Hip 721 articles
Conversion of hip arthrodesis to a THA reportedly provides a reasonable solution, improving function, reducing back and knee pain, and slowing degeneration of neighboring joints associated with a hip fusion. Patients generally are satisfied with conversion despite the fact that range of mobility, muscle strength, leg-length discrepancy (LLD), persistence of limp, and need for assistive walking aids generally are worse than those for conventional primary THA.
Various clinical and biomechanical studies suggest certain acetabular positions may be associated with higher wear and failure rates in modern metal-on-metal hip resurfacing arthroplasties. However, there are no widely available, reliable, and cost-effective surgical techniques that ensure surgeons are able to place an acetabular component within the safe range of inclination angles after hip resurfacing surgeries.
The direct anterior approach (DAA) for hip resurfacing arthroplasty is a technically difficult approach but theoretically reduces the soft tissue trauma to the hip because it does not require muscle detachments from the bone. Furthermore, the patient is in the supine position facilitating fluoroscopy to control component placement. However, the complications associated with the learning curve and functional outcome scores are not well defined in the literature.
Metal ions released from arthroplasty devices are largely cleared in urine, leading to high exposure in renal tissues. Validated early markers of renal damage are routinely used to monitor workers in heavy metal industries, and renal risk can be quantified in these industries. It is unclear if the ion levels in patients with metal-on-metal hips are sufficient to cause renal damage.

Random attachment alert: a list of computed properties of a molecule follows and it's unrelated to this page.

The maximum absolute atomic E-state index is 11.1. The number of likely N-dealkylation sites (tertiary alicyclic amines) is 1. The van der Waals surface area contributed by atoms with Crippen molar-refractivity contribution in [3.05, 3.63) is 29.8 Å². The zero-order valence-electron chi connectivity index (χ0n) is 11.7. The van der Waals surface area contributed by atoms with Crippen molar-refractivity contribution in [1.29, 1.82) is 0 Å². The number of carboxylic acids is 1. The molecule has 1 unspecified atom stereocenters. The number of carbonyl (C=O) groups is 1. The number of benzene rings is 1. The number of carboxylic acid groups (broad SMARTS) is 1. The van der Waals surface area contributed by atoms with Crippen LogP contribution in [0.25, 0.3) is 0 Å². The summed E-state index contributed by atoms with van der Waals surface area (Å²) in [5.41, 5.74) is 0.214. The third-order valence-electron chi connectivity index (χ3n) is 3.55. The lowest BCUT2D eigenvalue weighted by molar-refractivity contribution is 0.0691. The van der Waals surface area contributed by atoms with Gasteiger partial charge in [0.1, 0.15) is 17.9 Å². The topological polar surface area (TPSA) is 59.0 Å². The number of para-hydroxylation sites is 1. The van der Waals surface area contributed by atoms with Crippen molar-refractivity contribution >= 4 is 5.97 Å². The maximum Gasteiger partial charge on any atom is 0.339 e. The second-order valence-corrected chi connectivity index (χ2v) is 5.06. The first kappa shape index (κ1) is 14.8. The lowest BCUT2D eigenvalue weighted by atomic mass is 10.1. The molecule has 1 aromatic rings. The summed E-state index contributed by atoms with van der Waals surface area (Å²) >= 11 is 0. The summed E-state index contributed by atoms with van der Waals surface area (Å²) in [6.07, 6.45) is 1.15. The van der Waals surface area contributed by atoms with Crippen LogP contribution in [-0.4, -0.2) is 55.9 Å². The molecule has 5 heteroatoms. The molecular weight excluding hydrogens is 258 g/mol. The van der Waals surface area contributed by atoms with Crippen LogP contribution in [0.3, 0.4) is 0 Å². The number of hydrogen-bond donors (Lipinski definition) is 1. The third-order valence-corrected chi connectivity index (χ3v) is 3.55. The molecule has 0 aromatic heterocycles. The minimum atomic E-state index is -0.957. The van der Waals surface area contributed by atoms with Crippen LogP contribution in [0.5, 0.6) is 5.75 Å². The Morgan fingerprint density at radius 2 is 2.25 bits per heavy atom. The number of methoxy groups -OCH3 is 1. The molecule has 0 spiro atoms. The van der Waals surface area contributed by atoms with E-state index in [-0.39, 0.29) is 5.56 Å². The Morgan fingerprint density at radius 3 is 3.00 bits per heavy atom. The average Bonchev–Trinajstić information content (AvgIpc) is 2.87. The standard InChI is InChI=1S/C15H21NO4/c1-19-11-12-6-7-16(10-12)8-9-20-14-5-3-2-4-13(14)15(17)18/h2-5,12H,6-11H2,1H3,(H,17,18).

Restoration of hip offset and leg length during THA is often limited by available implant geometries. The recent introduction of femoral components with a modular junction at the base of the neck (two modular junction components) has expanded the options to restore femoral offset and leg length.
Premature closure of the proximal femoral growth plate results in coxa brevis, which usually is associated with insufficiency of the hip abductors. Distal and lateral transfer of the greater trochanter sometimes is recommended to correct this problem. Most of what is known arises from studies of children and adolescents.
Numerous reports of THAs in patients younger than 30 years indicate a high risk of revision. Although risk factors for revision have been reported for older patients, it is unclear whether these risk factors are the same as those for patients younger than 30 years.
In 2005, we reported removal of functional restriction after primary THA performed through the anterolateral approach did not increase the incidence of dislocation.
Using comprehensive gait analysis and strength testing, we previously investigated the early (2-month) functional outcome after THA using two-incision and mini-posterior surgical approaches and found an advantage for the mini-posterior approach. Benefits included improved muscle strength, a less antalgic gait, and better hip function as reflected by changes in hip moments during level walking and stair climbing. We questioned how these differences in function would fare with longer followup.
Markers of Thrombin Generation During Resurfacing and Noncemented Total Hip Arthroplasty: A Pilot Study
Hip resurfacing arthroplasty (HRA) could be associated with an increased risk of deep vein thrombosis (DVT) compared to traditional noncemented THA because it involves greater dissection, increased kinking and distortion of the femoral vessels, takes longer to perform, and involves insertion of some cement into the femur.